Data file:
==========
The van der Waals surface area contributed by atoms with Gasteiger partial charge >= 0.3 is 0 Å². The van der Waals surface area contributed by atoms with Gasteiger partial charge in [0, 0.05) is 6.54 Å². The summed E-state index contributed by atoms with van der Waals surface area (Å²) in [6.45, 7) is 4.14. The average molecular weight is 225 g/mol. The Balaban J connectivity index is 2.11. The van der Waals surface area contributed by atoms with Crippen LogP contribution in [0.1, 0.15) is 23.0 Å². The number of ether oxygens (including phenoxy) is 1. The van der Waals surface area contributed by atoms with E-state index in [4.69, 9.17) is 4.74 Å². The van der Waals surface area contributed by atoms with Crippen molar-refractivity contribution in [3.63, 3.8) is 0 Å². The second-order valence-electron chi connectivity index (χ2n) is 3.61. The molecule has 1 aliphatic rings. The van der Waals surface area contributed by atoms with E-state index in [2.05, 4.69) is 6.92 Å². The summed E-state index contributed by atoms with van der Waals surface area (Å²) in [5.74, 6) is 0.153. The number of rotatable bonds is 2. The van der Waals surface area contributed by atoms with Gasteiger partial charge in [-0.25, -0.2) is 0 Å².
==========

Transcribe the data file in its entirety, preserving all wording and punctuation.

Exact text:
The van der Waals surface area contributed by atoms with Gasteiger partial charge >= 0.3 is 0 Å². The van der Waals surface area contributed by atoms with Gasteiger partial charge in [0, 0.05) is 6.54 Å². The summed E-state index contributed by atoms with van der Waals surface area (Å²) in [6.45, 7) is 4.14. The average molecular weight is 225 g/mol. The Balaban J connectivity index is 2.11. The van der Waals surface area contributed by atoms with Crippen LogP contribution in [0.1, 0.15) is 23.0 Å². The number of ether oxygens (including phenoxy) is 1. The van der Waals surface area contributed by atoms with E-state index in [4.69, 9.17) is 4.74 Å². The van der Waals surface area contributed by atoms with Crippen molar-refractivity contribution in [3.63, 3.8) is 0 Å². The second-order valence-electron chi connectivity index (χ2n) is 3.61. The molecule has 1 aliphatic rings. The van der Waals surface area contributed by atoms with E-state index in [2.05, 4.69) is 6.92 Å². The summed E-state index contributed by atoms with van der Waals surface area (Å²) in [5.74, 6) is 0.153. The number of rotatable bonds is 2. The van der Waals surface area contributed by atoms with Gasteiger partial charge in [-0.25, -0.2) is 0 Å².